"Pity, and at the same time a bewilederd fear of this explosive engine in his arms, whose works he did not understand, and yet had been tampering with." Explosive engine indeed! This is what Archie Weir feels on attempting to part with young Kirstie Elliot. They love each other passionatley but Archie's father, Lord-Justice Clerk of Edinburgh, will never allow them to marry. And at this point in the story, Robert Louis Stevenson most inconsiderately died, leaving the work unfinished and the reader hanging.
Archie's father is Adam Weir, a judge who enjoys sending men to be hanged. Earlier in his career he married plain Jean Rutherford, regarded by all and sundry as old-maid material. Beauty meant nothing to him; he chose her because she looked as if she'd be obedient. She was certainly that, but blood is thicker than small beer and she came of a race of drinekrs and brawlers who flouteed laws and conventions alike. The fruit doesn't fall far from the tree, and her son Archie, the hero of this tale, inherited from his father a strong will and from his mother a healthy streak of rebellion.
Young Archie, revolted by his fatehr's pleasure in sentencing to death Duncan Jopp, a wretched creature too dim to know what was happening to him, publicly shouts his protest at this "God-defying" capital punishment. Archie's relation to his father is such that he lives between the hammer of that iron man and the paternal anvil of his iron principles. After Archie's public outburst, the hammer comes down on him smartly and he is rusticated to his father's estate of Hermiston.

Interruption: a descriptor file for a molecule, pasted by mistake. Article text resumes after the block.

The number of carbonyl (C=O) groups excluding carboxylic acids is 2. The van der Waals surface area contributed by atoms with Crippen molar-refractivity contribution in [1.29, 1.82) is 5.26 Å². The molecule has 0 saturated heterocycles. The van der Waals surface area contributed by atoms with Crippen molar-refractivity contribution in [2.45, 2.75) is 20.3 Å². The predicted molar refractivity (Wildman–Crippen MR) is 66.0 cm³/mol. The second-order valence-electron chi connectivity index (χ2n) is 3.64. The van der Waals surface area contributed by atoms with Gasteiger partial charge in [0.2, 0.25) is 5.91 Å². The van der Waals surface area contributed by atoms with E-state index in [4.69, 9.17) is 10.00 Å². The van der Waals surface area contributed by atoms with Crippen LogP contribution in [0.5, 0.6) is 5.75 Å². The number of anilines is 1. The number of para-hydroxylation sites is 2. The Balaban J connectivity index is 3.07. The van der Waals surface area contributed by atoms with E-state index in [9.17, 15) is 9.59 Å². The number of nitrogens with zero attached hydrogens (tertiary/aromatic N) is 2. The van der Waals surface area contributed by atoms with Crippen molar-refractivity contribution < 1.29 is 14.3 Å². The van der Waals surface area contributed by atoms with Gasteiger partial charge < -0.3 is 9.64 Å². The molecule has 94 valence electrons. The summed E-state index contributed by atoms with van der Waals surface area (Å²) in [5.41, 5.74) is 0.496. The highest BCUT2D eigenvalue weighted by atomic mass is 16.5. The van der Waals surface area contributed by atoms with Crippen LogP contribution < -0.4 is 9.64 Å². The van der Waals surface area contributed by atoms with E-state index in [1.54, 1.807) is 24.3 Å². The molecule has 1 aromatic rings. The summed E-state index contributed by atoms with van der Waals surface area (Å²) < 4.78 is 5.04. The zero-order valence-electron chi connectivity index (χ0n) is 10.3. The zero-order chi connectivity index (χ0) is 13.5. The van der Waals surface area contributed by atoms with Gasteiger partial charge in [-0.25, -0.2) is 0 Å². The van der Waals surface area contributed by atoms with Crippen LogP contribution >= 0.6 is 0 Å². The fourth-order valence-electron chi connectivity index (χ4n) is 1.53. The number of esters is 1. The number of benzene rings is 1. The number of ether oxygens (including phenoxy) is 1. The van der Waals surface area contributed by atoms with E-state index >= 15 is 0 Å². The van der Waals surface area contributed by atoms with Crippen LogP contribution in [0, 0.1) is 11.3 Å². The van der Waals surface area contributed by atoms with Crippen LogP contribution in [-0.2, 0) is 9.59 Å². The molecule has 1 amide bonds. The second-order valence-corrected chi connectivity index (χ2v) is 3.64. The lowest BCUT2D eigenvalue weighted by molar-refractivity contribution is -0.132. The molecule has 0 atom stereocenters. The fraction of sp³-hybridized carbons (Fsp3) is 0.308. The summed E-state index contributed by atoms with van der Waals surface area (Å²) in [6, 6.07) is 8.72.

There he finds the two Kirsties who are the dounble female lead of this story. Kirstie Elliot, the housekeeper, "was now over fifty, and might have sat for a sculptor. Long of limb, and still light of foot, deep-breasted, robust-loined... she seemed destined to be the bride of heroes." After this salivating description, one might reasonably hope that... But no. Never mind.
Kirstie's niece Christina, also known as Kirstie, is seen by Archie in church, where "she glowed like an open flower". Inevitably they fall in love, Archie Laird of Hermiston and pretty Kirstie who is in a class below him. Because of this social difference, Archie's brutal father will never allow them to marry.
Is there any chance of a happy ending? Stevenson said in a letter to JM Barrie that "If a book is to end badly, it must begin to end badly". 'Weir of Hermiston' certainly follows that dictum: it begins with a violent emotional split between father and son that nails the colours of unhappy ending firmly to the novel's mast. Writers, however, tend to be unreliable, and Stevenson seriously considered tacking on an ending in which the lovers escape to America. Happily, that ending never happened.
Where are they now, those two? Nobody knows, but they're out there somewhere, sailing the seas of my mind until I join their creator where he has gone.
Russell Hoban's new novel is 'Angelica Lost and Found' (Bloomsbury)Reuse content